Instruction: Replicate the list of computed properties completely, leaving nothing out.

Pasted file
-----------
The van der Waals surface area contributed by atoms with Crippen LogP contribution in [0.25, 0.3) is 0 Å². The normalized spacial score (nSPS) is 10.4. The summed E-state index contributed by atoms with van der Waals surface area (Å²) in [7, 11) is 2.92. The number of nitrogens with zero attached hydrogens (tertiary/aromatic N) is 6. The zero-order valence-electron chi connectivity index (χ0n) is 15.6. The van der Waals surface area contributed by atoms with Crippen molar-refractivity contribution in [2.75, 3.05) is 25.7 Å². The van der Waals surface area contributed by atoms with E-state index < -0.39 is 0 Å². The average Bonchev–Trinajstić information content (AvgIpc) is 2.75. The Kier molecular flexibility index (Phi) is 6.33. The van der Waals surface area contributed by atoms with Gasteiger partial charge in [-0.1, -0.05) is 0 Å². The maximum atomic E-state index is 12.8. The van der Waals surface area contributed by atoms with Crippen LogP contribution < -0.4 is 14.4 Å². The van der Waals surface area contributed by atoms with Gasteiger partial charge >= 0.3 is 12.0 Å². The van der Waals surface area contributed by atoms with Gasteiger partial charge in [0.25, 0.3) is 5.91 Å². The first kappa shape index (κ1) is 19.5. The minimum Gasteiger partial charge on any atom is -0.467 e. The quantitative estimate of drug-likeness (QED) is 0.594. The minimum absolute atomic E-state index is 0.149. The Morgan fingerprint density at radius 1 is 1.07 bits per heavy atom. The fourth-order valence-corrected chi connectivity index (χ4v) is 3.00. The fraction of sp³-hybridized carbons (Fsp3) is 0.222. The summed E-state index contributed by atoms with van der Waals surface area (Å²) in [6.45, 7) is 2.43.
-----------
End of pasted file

The van der Waals surface area contributed by atoms with Crippen LogP contribution in [0.25, 0.3) is 0 Å². The normalized spacial score (nSPS) is 10.4. The summed E-state index contributed by atoms with van der Waals surface area (Å²) in [7, 11) is 2.92. The number of nitrogens with zero attached hydrogens (tertiary/aromatic N) is 6. The zero-order valence-electron chi connectivity index (χ0n) is 15.6. The van der Waals surface area contributed by atoms with Crippen molar-refractivity contribution in [2.75, 3.05) is 25.7 Å². The van der Waals surface area contributed by atoms with E-state index < -0.39 is 0 Å². The average Bonchev–Trinajstić information content (AvgIpc) is 2.75. The Kier molecular flexibility index (Phi) is 6.33. The van der Waals surface area contributed by atoms with Gasteiger partial charge in [-0.1, -0.05) is 0 Å². The maximum atomic E-state index is 12.8. The van der Waals surface area contributed by atoms with Crippen LogP contribution < -0.4 is 14.4 Å². The van der Waals surface area contributed by atoms with Gasteiger partial charge >= 0.3 is 12.0 Å². The van der Waals surface area contributed by atoms with Gasteiger partial charge in [0.25, 0.3) is 5.91 Å². The first kappa shape index (κ1) is 19.5. The minimum Gasteiger partial charge on any atom is -0.467 e. The quantitative estimate of drug-likeness (QED) is 0.594. The minimum absolute atomic E-state index is 0.149. The Morgan fingerprint density at radius 1 is 1.07 bits per heavy atom. The fourth-order valence-corrected chi connectivity index (χ4v) is 3.00. The fraction of sp³-hybridized carbons (Fsp3) is 0.222. The summed E-state index contributed by atoms with van der Waals surface area (Å²) in [6.45, 7) is 2.43.